My Primary Concern in the Primaries
While I’ve only just recently started paying close attention to presidential campaign issues and debates, I think I’ve already come across the single most frightening term used by a candidate. While there are lots of individual issues for us to be concerned with this coming election year, my new focus has been narrowed to two little words: “Shared Prosperity”. I first came across the term while watching clips of one of Hillary Clinton’s speeches, but since then I’ve heard the term come up from other candidates and various political analysts pressing their points on radio or TV.
A quick browse through most of the candidates’ websites will show you that no one is really committed to this as an official position. Rather, they’re all throwing the term out there to try to get an indication of its popularity before claiming ownership, like a five-year-old whispering, “Is it okay if I have a cookie?”, hoping anyone who might say “no” is nowhere within earshot.
What really scares me are not the words themselves--after all, how can anybody actually be against sharing prosperity?--It’s the method behind the moniker that makes all the difference. And unfortunately, the way it is being discussed, “Shared Prosperity” is just politi-speak for forced charity. And I’ve got a big problem with the concept of forced charity.
First of all, I’m all for neighbors helping neighbors, but I’m not sure that neighbors helping our government help neighbors is such a good idea. Along those same lines, I’m not that big of a fan of the United Way. Sure, they have those nice commercials and they bring in millions of dollars for charity, but I’m always skeptical of people or businesses that essentially do nothing more than act as a middle man. I make a point to donate to several area charities, but never did I think to myself, "Why don’t I just give my money to a third-party first, and hope that all of it gets to the people I originally had in mind?”.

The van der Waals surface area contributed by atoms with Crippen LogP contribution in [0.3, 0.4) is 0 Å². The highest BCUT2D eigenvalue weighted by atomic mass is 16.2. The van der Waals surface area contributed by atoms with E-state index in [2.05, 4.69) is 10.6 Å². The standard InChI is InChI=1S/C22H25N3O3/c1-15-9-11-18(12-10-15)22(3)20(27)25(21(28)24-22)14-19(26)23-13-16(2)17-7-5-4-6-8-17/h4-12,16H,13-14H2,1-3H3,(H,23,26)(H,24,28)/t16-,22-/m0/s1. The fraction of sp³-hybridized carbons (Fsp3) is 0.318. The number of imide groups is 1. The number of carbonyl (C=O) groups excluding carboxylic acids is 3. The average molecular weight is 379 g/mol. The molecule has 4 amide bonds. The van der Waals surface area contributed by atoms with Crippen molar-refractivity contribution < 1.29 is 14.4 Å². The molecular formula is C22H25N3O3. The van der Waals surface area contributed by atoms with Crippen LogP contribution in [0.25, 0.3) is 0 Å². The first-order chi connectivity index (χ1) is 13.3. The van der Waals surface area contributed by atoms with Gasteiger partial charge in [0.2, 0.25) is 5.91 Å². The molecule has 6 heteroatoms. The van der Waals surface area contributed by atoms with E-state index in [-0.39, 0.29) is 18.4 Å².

Having previously worked in a non-profit agency, I was shocked at how much time and effort is spent trying to cajole funding out of our federal government. I don’t know if there was ever a definitive conclusion on whether Reagan’s “trickle-down economics” was successful or not, but I can tell you right now, “trickle-down charity” is a complete failure.
But above even the problems of losing money in transition, I have a hard time trying to figure out how in the world a federal agency is supposed to decide which local charity makes for the best place to allocate funds. Better yet, why would they even try? This is the same government that can’t run the veterans hospitals, is handcuffing our schools with testing rather than teaching, and has already pushed Social Security to the edge of collapse. And now some candidates want to dabble in Socialism by attempting to "re-distribute" the wealth of the nation? Be afraid, be very afraid.
On the surface, using taxes to help those in need seems like a noble cause. However, the very concept of prosperity isn’t something the government can even properly define, let alone control. Prosperity isn’t a minimum wage or a comprehensive health care plan; it’s an individual sense of security both spiritual and financial. Further, it requires a sense of drive, a dedication to set, work for, attain, and then re-evaluate an ever-changing list of personal goals.
And on a greater scale, prosperity isn’t just about getting as much as you can for yourself. True prosperity is a process: A great-grandparent working in the fields all day so that his sons and daughters wouldn’t have to, those sons and daughters finishing school and working hard to possibly send their kids to college, and those kids finishing college and creating a savings so that their own children might start life a little better than their ancestors.
Prosperity isn’t as much a place as it is a path. It’s achieved through a desire to better yourself, your family, and your community. And no matter what their motives, the United States government can’t give people that motivation--it has to come from within-- otherwise it’s just another handout. And handouts, for the most part, only motivate people to wait for more handouts.
To that end, sharing prosperity has nothing to do with money, and everything to do with helping individuals rise to the challenge. As the old saying goes, give a man a fish and he eats for a day, but teach a man to fish and he eats for a lifetime. To that end, “Shared Prosperity” can only really happen with one-on-one interaction; with one person showing another the way to get back into the game, and that person answering the challenge.
True “Shared Prosperity” is not about doling out checks, and it’s not about taxing the rich to feed the poor, it’s about offering a helping hand. It has nothing to do with money and everything to do with commitment, compassion, and especially character, qualities that, quite frankly, I don’t see our government being able to exhort.
In other news, here is the recently updated PSI for November 2007…